Any operation requires crossing the dermis, the deep layer of the skin, which will leave an indelible mark: the scar. Healing is a complex and slow process that takes place for 18 months after the operation.

Several factors will influence the quality of this healing and its cosmetic result.

Some of these factors are related to the operation itself. The first of these is the care taken by the surgeon in closing the skin and subcutaneous areas, an act which for me cannot be delegated to the operating aid as the scar is the visible part of the attention paid in depth.

Depending on its location, a scar can also undergo more or less important tensions which can lead to a “spreading” of the scar. To limit this risk, the scar must be parallel to the Langer lines, that is to say the lines of tension in the skin, but this is unfortunately not always made possible by the nature of the operation to be performed.

In other cases, abnormal scarring occurs by excessive accumulation of collagen in the dermis leading to the formation of a thick scar or even keloid. This is more commonly the case on dark skin tones.

Certain pathologies such as diabetes, especially if it is unbalanced, or certain immunosuppressive drugs such as corticosteroids are also a source of healing problems. All this must be evaluated before the operation so as not to run a too high risk of abnormal healing or even infection.

However, the operated patient may have an active role during healing which will have a positive effect on the final appearance of the scar.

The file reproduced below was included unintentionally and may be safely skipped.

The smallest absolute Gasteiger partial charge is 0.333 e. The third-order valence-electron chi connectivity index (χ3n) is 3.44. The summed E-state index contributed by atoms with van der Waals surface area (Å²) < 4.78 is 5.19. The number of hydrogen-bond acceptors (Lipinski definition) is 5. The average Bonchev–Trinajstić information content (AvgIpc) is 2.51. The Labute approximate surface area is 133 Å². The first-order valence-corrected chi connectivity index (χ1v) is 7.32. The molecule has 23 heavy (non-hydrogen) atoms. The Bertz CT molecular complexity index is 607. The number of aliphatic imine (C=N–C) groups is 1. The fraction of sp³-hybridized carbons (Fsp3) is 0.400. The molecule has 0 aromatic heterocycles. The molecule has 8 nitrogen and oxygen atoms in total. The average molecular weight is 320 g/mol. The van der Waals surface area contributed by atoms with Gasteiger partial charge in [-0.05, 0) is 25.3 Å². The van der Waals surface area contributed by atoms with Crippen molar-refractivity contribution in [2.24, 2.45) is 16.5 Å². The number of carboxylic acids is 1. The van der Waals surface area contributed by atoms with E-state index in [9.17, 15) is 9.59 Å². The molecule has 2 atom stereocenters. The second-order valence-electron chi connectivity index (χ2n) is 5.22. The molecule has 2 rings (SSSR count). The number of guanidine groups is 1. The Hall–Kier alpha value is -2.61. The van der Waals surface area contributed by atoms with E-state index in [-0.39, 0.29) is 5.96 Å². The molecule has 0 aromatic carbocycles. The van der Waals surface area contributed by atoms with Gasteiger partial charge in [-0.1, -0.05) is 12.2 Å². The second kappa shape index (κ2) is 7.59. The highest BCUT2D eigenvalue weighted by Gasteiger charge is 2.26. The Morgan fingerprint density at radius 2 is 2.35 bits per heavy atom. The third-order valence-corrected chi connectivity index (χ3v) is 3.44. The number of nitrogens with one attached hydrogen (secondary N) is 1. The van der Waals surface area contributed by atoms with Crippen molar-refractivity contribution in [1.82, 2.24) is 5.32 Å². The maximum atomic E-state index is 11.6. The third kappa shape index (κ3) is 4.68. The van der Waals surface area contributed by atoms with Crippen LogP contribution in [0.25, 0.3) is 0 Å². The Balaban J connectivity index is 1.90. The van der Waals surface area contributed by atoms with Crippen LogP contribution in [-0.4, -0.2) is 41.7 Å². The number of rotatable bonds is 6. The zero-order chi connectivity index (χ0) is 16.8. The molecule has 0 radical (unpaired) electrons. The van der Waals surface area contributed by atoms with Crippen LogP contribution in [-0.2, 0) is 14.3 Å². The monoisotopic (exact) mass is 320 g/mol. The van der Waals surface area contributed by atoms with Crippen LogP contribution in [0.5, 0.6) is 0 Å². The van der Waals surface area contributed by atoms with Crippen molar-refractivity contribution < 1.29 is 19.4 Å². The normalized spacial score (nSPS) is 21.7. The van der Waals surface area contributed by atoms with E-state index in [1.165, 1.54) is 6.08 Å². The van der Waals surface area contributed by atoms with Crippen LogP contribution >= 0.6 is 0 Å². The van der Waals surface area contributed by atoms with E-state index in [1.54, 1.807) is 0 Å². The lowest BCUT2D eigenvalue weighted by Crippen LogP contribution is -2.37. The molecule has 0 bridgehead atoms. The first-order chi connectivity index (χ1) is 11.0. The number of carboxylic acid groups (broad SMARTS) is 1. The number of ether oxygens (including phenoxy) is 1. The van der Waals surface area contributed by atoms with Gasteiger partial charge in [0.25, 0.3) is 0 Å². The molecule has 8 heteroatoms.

The first of these is for sure to stop smoking for at least 1 month after the operation because it alters the skin microcirculation and is responsible for delayed healing and infections.

The choice of the type of dressing is also important. Occlusive dressings which lead to maceration of the scar should be avoided and breathable dressings should be favored. As soon as the condition of the scar allows it, often after 2 weeks, it can be left in the open air unless it is located in a zone of friction in which case it is better to protect it with a bandage for 1 to 2 months.

If scabs occur, they should not be torn off, which would create a new wound, delay healing and risk revealing a new mark. Instead, they must be softened with a fatty cream such as petroleum jelly so that they come off and fall off on their own. When there are no more scabs, the scar should be massaged 2 to 3 times a day using a hyaluronic acid-based cream such as Epithelial AH Duo® which accelerates the skin repair process, moisturizes the scar and allows it to be softened by removing it from the underlying planes. Massages should be continued as long as the scar is red. They are slow, soft and light at the beginning, then more supported (after about 4 weeks). The scar should whiten under pressure and then re-color.

When the scar is subjected to strong skin tensions or when it is hypertrophic, it may be useful to apply to it for 2 months a silicone film such as Cica-Care® which limits traction and creates excess pressure on the scar thus limiting its spreading and its thickening.

Finally, so that the scar can whiten and take on the color of the surrounding skin, it is very important to avoid its pigmentation by protecting it from the sun for the 2 years following the operation, ideally using a bandage, otherwise by using a sun protection cream with a high protection factor (IP 50) to be renewed every 2 hours.

In summary, optimal healing requires:

  • An applied surgeon
  • Smoking abstinence
  • Avoid friction on the scar
  • Softening of scabs
  • Use of a healing cream based on hyaluronic acid
  • Scar massage
  • Protect the scar from the sun

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